“Well, at least I can tell people that I used a real country outhouse. Have the kids gone?”

Patty nodded. “Miles and Rosalia have.”

Tommy let us know that he “went on the side of the barn.”

“Tom!” Patty disapproved.

I wanna go on the side of the barn!” Robbie whined.

“No!” Patty exclaimed, then looked at Tommy. “See what you started? Here…” she gave Robert the chamber pot. “Take this upstairs to the bedroom and go. But, bring it back down carefully and dump it outside AWAY FROM THE HOUSE!” She yelled after him as he grabbed it to do as he was told.

I removed my coat and shoes and plopped down in front of the living room fireplace to warm myself. What could I do here, in this stranger’s home? I was feeling fidgety.

“I think I’m going to do some exploring after breakfast,” I announced. “Maybe I can find someone with a phone, or possibly even get a ride into town.”

Patty found a cast-iron pan amongst the array of cookware inside the cupboard and set it on the burners. Finding a cloth rag, she wiped the slime from the egg, cracked the shell, and then emptied the contents into the pan. Because of the uneven heat it took a while longer to fry the food, but eventually we were able to sit down for breakfast. The egg was split between our two youngest, so it was mainly a bread meal. My wife also boiled water drawn from the pump outside, as we were not quite sure how safe it was to drink. That, too, took quite a while.

I looked at the clock on the wall – a little after 10:00.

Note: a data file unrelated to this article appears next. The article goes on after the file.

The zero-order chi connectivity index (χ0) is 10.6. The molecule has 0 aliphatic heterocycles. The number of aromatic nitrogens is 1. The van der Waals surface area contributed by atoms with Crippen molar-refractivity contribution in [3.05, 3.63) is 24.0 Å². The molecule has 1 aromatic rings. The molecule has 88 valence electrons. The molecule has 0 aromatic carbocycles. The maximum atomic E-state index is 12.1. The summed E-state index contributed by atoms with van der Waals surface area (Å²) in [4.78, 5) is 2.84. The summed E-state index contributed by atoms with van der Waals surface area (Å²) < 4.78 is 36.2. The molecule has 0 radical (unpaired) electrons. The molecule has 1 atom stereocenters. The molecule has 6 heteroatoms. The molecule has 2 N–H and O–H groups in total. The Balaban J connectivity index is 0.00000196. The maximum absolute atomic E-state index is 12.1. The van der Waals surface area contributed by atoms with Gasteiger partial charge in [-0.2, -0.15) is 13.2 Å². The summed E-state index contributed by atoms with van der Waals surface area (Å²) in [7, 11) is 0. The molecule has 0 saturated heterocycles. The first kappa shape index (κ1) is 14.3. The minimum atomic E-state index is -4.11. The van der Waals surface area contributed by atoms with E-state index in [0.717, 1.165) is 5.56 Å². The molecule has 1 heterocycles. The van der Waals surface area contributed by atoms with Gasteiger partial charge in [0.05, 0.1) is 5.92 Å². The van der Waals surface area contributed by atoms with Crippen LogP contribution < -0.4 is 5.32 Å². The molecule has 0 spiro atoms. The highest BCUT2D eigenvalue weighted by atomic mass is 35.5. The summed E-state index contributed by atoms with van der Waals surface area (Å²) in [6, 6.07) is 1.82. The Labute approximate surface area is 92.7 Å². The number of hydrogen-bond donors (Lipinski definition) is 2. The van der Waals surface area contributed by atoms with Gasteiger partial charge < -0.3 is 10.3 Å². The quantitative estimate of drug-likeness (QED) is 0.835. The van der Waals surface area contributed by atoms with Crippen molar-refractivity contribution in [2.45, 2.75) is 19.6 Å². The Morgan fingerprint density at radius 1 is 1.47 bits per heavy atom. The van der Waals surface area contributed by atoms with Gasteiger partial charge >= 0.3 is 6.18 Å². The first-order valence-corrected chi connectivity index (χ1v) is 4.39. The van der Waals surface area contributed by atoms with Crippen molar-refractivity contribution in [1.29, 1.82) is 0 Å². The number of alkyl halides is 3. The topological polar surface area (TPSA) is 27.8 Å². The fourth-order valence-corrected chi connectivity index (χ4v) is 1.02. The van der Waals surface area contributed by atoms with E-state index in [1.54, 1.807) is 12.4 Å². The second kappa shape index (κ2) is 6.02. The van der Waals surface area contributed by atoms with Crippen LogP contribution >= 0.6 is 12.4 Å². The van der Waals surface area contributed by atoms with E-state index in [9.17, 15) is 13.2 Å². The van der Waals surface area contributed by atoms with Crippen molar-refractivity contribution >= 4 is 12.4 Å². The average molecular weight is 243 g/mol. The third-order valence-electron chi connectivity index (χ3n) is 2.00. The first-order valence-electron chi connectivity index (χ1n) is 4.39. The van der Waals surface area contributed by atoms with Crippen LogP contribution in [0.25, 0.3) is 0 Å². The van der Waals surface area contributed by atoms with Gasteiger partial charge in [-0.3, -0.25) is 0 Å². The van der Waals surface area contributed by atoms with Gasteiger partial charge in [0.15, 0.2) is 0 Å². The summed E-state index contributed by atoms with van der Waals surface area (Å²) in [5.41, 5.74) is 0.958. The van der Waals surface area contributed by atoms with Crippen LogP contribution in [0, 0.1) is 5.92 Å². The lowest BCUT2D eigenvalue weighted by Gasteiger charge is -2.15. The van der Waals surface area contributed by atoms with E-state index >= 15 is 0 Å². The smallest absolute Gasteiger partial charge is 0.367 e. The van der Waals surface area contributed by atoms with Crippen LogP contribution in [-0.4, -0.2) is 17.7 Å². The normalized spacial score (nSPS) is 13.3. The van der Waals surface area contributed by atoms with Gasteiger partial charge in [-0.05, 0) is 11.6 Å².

“I’m gonna walk around the area and try to find out what’s going on,” I said, grabbing my coat.

“Maybe you shouldn’t leave,” Patty mentioned. “What if the owner returns and you’re not here?”

“I was just going to go to that farm across the road. It’s the closest one that I can see.”

This ‘closest farm’ was still nearly a half-mile away due to the house’s location at the far end of the land.

“Please stay here.” Patty was still very frightened.

I let out a sigh. “Alright, we’ll explore around here instead.”

We all helped in clearing the table and I hauled the dirty water from washing our plates outside.

“This place needs a drain,” Patty said.

“This place needs indoor plumbing!” I heard Tom’s response.

“And a TV!” Rob threw in.

“How about electricity to run the TV?” I replied.

As Patty tidied up the kitchen I found her a coat in the same closet where mine was. In fact, there were coats for Miles and Rosalia as well so we all bundled up and trudged outdoors into the four-inch snow.

“Smell the fireplaces burning,” Patty said. “Mmmm…”

“Very ‘country,’ eh?” I said. My wife nodded. We both loved the feel and idea of country living.

Our first stop was the barn where my wife was able to see, first-hand, the carriages, tools, and the farm animals. Of course, Miles and Rosalia ran straight to the horses. Surprisingly, neither horse, one of which was brown in color and the other black, reacted in fright, but accepted the children’s excitement.

“I want to call this one Penny, like Felicity’s horse!” Rosalia exclaimed, referring to her American Girl doll.